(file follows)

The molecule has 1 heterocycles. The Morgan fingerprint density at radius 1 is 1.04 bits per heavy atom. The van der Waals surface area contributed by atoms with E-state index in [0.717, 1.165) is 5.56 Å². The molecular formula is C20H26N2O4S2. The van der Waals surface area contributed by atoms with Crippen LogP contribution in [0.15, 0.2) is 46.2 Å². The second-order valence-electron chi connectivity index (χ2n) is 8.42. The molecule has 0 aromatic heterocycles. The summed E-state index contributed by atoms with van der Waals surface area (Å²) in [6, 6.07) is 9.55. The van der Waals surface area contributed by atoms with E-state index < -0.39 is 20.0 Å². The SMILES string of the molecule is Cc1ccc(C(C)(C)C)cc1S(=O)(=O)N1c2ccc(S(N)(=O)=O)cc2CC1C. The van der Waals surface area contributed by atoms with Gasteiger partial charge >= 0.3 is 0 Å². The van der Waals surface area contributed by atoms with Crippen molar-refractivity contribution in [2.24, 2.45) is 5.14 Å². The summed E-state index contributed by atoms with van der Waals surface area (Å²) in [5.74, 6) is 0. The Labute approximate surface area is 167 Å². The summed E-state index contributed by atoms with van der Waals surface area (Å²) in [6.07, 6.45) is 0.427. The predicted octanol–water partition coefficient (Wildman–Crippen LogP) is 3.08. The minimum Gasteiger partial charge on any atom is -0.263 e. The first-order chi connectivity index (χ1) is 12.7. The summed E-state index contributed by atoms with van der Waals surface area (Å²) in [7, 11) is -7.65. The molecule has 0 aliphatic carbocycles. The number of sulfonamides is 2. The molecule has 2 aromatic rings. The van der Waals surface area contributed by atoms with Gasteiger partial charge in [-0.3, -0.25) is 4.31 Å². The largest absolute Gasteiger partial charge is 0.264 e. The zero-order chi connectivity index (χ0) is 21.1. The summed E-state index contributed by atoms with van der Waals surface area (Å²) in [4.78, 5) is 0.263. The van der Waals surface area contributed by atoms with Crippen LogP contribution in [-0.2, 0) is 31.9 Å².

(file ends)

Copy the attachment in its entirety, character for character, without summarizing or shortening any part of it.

The molecule has 1 heterocycles. The Morgan fingerprint density at radius 1 is 1.04 bits per heavy atom. The van der Waals surface area contributed by atoms with E-state index in [0.717, 1.165) is 5.56 Å². The molecular formula is C20H26N2O4S2. The van der Waals surface area contributed by atoms with Crippen LogP contribution in [0.15, 0.2) is 46.2 Å². The second-order valence-electron chi connectivity index (χ2n) is 8.42. The molecule has 0 aromatic heterocycles. The summed E-state index contributed by atoms with van der Waals surface area (Å²) in [6, 6.07) is 9.55. The van der Waals surface area contributed by atoms with E-state index < -0.39 is 20.0 Å². The SMILES string of the molecule is Cc1ccc(C(C)(C)C)cc1S(=O)(=O)N1c2ccc(S(N)(=O)=O)cc2CC1C. The van der Waals surface area contributed by atoms with Gasteiger partial charge >= 0.3 is 0 Å². The van der Waals surface area contributed by atoms with Crippen molar-refractivity contribution in [2.24, 2.45) is 5.14 Å². The summed E-state index contributed by atoms with van der Waals surface area (Å²) in [5.74, 6) is 0. The Labute approximate surface area is 167 Å². The summed E-state index contributed by atoms with van der Waals surface area (Å²) in [6.07, 6.45) is 0.427. The predicted octanol–water partition coefficient (Wildman–Crippen LogP) is 3.08. The minimum Gasteiger partial charge on any atom is -0.263 e. The first-order chi connectivity index (χ1) is 12.7. The summed E-state index contributed by atoms with van der Waals surface area (Å²) in [7, 11) is -7.65. The molecule has 0 aliphatic carbocycles. The number of sulfonamides is 2. The molecule has 2 aromatic rings. The van der Waals surface area contributed by atoms with Gasteiger partial charge in [-0.3, -0.25) is 4.31 Å². The largest absolute Gasteiger partial charge is 0.264 e. The zero-order chi connectivity index (χ0) is 21.1. The summed E-state index contributed by atoms with van der Waals surface area (Å²) in [4.78, 5) is 0.263. The van der Waals surface area contributed by atoms with Crippen LogP contribution in [-0.2, 0) is 31.9 Å².